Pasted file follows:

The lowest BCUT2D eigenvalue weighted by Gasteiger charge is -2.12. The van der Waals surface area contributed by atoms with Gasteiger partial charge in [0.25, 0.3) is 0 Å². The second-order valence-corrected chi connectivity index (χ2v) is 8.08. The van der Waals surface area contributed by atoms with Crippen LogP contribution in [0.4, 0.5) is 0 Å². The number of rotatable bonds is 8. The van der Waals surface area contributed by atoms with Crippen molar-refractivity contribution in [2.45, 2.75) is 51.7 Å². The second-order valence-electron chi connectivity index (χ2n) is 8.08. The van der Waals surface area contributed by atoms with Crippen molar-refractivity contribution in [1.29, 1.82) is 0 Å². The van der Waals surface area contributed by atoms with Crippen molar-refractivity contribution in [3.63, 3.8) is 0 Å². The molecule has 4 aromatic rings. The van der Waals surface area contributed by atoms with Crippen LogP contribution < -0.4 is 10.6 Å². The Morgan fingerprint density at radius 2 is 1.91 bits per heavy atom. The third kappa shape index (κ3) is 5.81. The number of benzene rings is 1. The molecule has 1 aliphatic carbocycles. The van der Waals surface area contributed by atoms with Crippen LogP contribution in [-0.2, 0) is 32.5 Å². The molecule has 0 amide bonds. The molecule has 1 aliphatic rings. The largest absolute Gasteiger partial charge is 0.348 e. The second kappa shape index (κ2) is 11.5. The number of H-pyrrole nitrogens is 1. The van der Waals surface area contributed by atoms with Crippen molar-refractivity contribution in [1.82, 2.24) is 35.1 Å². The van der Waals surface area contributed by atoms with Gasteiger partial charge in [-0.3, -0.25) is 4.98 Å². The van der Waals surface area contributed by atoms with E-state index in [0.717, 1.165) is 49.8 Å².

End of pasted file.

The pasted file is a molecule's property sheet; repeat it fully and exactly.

The lowest BCUT2D eigenvalue weighted by Gasteiger charge is -2.12. The van der Waals surface area contributed by atoms with Gasteiger partial charge in [0.25, 0.3) is 0 Å². The second-order valence-corrected chi connectivity index (χ2v) is 8.08. The van der Waals surface area contributed by atoms with Crippen LogP contribution in [0.4, 0.5) is 0 Å². The number of rotatable bonds is 8. The van der Waals surface area contributed by atoms with Crippen molar-refractivity contribution in [2.45, 2.75) is 51.7 Å². The second-order valence-electron chi connectivity index (χ2n) is 8.08. The van der Waals surface area contributed by atoms with Crippen molar-refractivity contribution in [1.29, 1.82) is 0 Å². The van der Waals surface area contributed by atoms with Crippen molar-refractivity contribution in [3.63, 3.8) is 0 Å². The molecule has 4 aromatic rings. The van der Waals surface area contributed by atoms with Crippen LogP contribution < -0.4 is 10.6 Å². The Morgan fingerprint density at radius 2 is 1.91 bits per heavy atom. The third kappa shape index (κ3) is 5.81. The number of benzene rings is 1. The molecule has 1 aliphatic carbocycles. The van der Waals surface area contributed by atoms with Crippen LogP contribution in [-0.2, 0) is 32.5 Å². The molecule has 0 amide bonds. The molecule has 1 aliphatic rings. The largest absolute Gasteiger partial charge is 0.348 e. The second kappa shape index (κ2) is 11.5. The number of H-pyrrole nitrogens is 1. The van der Waals surface area contributed by atoms with Crippen molar-refractivity contribution in [1.82, 2.24) is 35.1 Å². The van der Waals surface area contributed by atoms with Gasteiger partial charge in [-0.3, -0.25) is 4.98 Å². The van der Waals surface area contributed by atoms with E-state index in [0.717, 1.165) is 49.8 Å².